When considering lawyer marketing services, it’s important to be mindful of your state’s bar regulations for advertising. In this article we’ll go over some of the high level points to look out for. The bar rules and guidelines regarding digital advertising are explicitly dealt with in the North Carolina Rules for Professional Conduct. All North Carolina law firms are required to display the jurisdictions they are licensed to practice in on their homepage in order to avoid ambiguity.
Under Rule 7.1, which governs communications regarding a lawyer’s services, at least one attorney’s name or law firm’s name is required to be on the website that is responsible for the content on the website. Rule 7.1 regulates an attorney’s communications, and prohibits the use of any misleading information. Verbiage such as “best attorney,” or “top law firm,” can be misleading to potential clients when they are made on the attorney’s website.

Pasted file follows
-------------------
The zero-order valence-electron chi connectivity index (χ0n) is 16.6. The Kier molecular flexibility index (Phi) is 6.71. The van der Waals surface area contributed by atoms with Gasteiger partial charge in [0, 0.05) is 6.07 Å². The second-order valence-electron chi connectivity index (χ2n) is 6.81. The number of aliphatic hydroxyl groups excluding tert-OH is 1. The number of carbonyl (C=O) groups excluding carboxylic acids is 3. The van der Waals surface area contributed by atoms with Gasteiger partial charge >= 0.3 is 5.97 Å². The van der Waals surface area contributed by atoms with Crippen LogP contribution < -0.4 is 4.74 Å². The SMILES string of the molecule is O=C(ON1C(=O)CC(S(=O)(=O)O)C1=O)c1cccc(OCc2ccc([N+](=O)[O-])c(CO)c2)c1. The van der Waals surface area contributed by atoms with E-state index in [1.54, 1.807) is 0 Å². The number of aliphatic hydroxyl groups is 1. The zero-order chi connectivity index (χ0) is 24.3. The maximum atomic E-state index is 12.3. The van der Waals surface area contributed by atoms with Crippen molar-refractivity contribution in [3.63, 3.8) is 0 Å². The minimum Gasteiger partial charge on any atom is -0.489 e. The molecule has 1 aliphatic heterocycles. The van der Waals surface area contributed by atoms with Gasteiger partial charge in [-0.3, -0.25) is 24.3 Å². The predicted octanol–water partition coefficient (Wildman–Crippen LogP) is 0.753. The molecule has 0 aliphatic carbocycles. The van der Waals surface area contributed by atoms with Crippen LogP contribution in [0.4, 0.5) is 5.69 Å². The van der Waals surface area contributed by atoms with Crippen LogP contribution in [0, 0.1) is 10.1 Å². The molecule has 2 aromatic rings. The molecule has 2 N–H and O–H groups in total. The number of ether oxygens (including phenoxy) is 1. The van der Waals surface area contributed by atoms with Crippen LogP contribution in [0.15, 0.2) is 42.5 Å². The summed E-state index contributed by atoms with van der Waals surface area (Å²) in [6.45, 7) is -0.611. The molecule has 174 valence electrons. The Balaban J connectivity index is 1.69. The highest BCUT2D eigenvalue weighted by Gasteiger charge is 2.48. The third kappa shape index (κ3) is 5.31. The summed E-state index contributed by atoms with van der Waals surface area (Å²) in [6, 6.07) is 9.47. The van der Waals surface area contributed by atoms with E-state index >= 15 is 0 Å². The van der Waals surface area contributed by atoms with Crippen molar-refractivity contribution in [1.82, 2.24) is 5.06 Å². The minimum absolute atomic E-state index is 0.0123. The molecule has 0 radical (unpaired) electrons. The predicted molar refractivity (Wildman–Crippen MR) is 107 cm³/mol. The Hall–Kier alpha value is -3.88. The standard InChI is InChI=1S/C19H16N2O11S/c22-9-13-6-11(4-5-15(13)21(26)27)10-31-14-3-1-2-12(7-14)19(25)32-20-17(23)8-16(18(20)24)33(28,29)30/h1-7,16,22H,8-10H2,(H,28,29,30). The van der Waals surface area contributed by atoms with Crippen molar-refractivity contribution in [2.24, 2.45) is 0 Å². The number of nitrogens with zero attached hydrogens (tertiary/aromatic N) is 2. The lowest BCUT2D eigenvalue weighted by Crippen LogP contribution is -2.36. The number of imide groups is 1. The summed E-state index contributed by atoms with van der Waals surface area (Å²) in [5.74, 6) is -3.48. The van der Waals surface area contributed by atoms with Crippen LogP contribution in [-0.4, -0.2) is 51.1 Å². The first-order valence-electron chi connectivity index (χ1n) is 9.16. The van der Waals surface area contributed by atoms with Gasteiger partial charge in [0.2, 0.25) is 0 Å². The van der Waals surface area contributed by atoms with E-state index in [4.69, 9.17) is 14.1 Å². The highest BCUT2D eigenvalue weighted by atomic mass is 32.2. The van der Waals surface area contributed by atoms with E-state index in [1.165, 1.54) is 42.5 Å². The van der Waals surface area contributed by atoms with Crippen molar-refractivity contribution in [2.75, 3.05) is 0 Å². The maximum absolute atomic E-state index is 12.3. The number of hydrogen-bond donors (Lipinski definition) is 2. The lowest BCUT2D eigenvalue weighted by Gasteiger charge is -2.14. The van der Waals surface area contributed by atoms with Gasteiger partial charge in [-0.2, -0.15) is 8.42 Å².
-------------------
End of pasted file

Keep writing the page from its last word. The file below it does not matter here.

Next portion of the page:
A communication can also be considered misleading if it:
- contains a material misrepresentation of fact or law, or omits a fact necessary to make the statement considered as a whole not materially misleading;
- is likely to create an unjustified expectation about results the lawyer can achieve, or states or implies that the lawyer can achieve results by means that violate the Rules of Professional Conduct or other law; or
- Compares the lawyer’s services with other lawyers’ services, unless the comparison can be factually substantiated.
Attorneys should also be careful to avoid self-laudatory statements that compare the attorney’s service with services of another lawyer or law firm unless the comparison can be factually substantiated, according to Rule 7.1.
It is very often to provide context to prospective clients regarding results of former cases. Testimonials from previous clients can often imply an attorney will achieve the same results for similar future cases. To avoid this miscommunication, an attorney should provide a disclaimer on their website.